When a character walks into your head speaking in an accent that seems to demand phonetic reproduction in your script, resist. Even if Eugene O'Neill did it, that approach drives readers to clean their glasses or water their contacts far more than you'd ever want. And the harder you try to duplicate accents with combinations of letters and punctuation marks, the more indecipherable your script will become.
The key to rendering accents is to remember that a script on the page is mostly about plot, character, your voice, and theme. That's what's important, not the odd and accurately reproduced accents of your characters. Literary managers can always ask you what your characters really sound like in your head. Decades ago, playwrights labored over this sort of phonetic duplication as Sean O'Casey did with Irish accents back in the 1920’s for his masterpiece, Juno and the Paycock:
JOHNNY: Bring us a dhrink o' wather. Tay, tay, tay! You're always thinkin' o' tay. If a man was dyin', you'd thry to make him swally a cup o' tay!
Nowadays, most contemporary playwrights write dialogue for a character who speaks with an accent by simply capturing the rhythm and odd word order of the accent. If the accent is particularly dense and obscure in real life, they'll add an opening stage direction explaining what it should sound like, but the dialogue will be written as if it's nearly conventional spoken English. Here's what Martin McDonagh did with Irish accents (seven decades after O’Casey) in The Beauty Queen of Leenane:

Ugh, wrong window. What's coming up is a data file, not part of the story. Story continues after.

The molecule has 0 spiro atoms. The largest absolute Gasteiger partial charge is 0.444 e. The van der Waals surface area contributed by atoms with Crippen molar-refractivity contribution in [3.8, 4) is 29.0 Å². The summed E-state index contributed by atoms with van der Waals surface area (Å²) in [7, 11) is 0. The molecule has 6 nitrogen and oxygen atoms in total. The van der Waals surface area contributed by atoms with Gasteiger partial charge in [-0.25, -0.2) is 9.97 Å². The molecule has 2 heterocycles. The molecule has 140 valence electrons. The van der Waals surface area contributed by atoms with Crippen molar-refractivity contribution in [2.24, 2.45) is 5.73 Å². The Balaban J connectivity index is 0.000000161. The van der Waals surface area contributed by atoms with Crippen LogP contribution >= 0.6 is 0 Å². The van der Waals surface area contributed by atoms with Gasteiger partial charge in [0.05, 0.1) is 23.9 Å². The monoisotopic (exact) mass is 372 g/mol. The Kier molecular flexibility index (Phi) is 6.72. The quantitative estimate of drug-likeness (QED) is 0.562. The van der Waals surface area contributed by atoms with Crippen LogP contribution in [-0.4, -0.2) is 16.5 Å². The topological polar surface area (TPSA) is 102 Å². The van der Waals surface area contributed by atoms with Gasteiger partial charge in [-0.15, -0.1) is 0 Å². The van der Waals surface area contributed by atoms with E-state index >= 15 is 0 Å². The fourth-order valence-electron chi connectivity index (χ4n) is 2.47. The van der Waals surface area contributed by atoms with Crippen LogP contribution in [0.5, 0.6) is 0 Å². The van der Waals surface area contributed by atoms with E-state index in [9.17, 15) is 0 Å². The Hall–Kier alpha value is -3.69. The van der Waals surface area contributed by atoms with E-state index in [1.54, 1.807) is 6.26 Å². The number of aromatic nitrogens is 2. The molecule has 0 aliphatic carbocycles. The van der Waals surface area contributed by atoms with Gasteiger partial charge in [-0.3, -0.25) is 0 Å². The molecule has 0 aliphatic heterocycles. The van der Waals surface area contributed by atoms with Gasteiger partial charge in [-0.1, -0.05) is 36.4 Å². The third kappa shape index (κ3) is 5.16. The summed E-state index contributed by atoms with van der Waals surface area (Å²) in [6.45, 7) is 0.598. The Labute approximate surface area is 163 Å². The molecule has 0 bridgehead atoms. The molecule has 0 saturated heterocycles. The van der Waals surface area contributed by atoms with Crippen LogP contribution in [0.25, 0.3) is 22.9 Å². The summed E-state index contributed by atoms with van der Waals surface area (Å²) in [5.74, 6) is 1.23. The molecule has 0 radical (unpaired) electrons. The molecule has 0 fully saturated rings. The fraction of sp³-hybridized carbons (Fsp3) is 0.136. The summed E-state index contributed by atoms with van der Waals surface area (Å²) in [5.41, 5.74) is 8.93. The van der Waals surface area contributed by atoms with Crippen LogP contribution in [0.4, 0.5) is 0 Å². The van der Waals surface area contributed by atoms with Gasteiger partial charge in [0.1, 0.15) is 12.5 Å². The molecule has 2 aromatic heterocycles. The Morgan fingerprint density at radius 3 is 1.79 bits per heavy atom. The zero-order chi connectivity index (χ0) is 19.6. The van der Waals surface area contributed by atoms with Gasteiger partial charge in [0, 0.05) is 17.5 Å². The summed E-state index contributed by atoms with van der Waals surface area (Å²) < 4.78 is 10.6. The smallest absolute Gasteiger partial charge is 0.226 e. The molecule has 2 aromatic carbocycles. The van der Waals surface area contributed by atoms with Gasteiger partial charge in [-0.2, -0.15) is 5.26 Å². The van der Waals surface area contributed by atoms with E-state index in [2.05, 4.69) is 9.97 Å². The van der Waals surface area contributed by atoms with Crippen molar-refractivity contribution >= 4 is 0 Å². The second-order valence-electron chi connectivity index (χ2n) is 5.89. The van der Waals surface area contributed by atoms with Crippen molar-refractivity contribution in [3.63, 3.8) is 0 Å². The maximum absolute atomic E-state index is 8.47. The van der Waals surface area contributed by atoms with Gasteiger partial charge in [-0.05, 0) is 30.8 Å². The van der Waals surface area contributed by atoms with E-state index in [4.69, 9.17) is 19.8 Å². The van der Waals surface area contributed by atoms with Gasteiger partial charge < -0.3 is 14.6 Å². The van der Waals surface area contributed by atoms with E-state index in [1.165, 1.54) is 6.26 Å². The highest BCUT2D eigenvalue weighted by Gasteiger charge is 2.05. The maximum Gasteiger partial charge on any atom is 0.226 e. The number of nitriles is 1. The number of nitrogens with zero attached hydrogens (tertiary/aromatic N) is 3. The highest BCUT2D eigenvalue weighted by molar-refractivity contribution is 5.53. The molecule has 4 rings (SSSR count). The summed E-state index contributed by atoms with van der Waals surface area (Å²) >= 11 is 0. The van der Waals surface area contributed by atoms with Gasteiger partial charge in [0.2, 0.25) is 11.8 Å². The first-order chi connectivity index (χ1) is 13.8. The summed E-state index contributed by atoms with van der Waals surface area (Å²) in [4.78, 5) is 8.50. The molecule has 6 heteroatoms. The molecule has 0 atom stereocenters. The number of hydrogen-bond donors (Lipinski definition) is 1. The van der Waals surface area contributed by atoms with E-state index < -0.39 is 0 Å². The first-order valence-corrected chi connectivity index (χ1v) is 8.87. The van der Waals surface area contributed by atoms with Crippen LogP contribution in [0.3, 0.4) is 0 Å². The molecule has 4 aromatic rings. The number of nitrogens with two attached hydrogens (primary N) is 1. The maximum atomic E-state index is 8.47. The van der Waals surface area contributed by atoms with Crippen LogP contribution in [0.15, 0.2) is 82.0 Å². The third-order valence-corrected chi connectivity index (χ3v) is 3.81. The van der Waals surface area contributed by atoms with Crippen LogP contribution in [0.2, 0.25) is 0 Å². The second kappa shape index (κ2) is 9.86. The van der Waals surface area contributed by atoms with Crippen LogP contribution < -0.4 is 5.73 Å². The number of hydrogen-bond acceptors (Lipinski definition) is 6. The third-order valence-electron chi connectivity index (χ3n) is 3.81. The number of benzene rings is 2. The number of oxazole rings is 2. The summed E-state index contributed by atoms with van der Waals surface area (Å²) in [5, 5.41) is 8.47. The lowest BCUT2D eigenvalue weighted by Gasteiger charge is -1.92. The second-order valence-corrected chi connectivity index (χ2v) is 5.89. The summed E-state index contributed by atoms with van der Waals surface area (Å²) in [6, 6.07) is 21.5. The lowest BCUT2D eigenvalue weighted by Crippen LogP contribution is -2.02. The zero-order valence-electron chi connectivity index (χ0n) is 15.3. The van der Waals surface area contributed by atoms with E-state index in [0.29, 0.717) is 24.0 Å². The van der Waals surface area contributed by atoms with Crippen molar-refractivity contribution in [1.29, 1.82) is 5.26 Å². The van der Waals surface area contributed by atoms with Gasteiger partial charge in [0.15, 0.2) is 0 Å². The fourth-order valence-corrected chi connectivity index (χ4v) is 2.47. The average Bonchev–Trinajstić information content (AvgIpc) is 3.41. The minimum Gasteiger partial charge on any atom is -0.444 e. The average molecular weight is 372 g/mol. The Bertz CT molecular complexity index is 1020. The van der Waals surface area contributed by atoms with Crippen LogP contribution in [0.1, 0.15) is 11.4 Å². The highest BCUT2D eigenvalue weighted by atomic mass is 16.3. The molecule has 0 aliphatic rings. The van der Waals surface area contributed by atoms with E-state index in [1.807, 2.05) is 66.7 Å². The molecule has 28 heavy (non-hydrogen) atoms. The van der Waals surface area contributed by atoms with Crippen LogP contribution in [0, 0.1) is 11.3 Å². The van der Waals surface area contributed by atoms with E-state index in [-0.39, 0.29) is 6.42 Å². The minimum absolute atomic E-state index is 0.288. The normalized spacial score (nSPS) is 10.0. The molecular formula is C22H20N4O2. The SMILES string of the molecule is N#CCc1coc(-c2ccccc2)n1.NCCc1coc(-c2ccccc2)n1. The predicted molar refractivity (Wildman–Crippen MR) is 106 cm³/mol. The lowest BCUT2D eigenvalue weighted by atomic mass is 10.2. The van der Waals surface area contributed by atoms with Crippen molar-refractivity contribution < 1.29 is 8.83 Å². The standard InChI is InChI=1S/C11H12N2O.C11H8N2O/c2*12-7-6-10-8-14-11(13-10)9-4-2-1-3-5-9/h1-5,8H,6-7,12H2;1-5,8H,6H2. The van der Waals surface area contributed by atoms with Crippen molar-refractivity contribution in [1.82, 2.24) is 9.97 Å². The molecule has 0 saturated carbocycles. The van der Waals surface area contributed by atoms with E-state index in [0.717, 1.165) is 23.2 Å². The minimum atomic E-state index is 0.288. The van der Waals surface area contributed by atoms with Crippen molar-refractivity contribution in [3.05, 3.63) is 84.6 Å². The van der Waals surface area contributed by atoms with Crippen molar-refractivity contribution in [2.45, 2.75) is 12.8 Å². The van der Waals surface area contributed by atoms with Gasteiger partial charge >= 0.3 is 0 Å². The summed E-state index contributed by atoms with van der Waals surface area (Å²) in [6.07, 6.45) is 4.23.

RAY: Are they a bit stale, now? (Chews) It does be hard to tell with Kimberleys. (Pause) I think Kimberleys are me favourite biscuits out of any biscuits. Them or Jaffa Cakes.
An exception to the rule and an extreme one: David Lindsay-Abaire has a character (a stroke victim) in his highly successful Fuddy Meers whose dialogue is written phonetically and is incomprehensible to mere mortals like us. To solve that problem, he adds a long note at the end of the script with a translation into standard English of every line of dialogue this character has. What made Fuddy Meers work in New York and regional theatres across the country is that this character’s dialogue can't be understood by most of the characters in the play either. That’s the point, and that makes it intriguing to us instead of an annoyance. But reading the script – as opposed to seeing it in production – is serious work until you realize that understanding what this character is saying is not essential to understanding the play, at least not until the end. And in the obligatory scene, other characters help us figure out the important bits. The playwright includes the translation of that distorted phonetic dialogue for the director and the performer playing the character because it contains the subtext of that character. It was a daring move for Lindsay-Abaire to write his script this way. Most playwrights would have settled for the easy way out by writing the stoke victim’s dialogue in the script in near normal English, and adding a stage direction saying it’s delivered in such a slurred and mangled way that we can’t understand it.
Best Practice: Taking extreme risks in writing can lead to professional recognition in the theatre.
In Lindsay-Abaire’s case, the playwright was taking his characters seriously and writing them as he heard them speak. He probably didn’t think of this as a risk as he was writing the play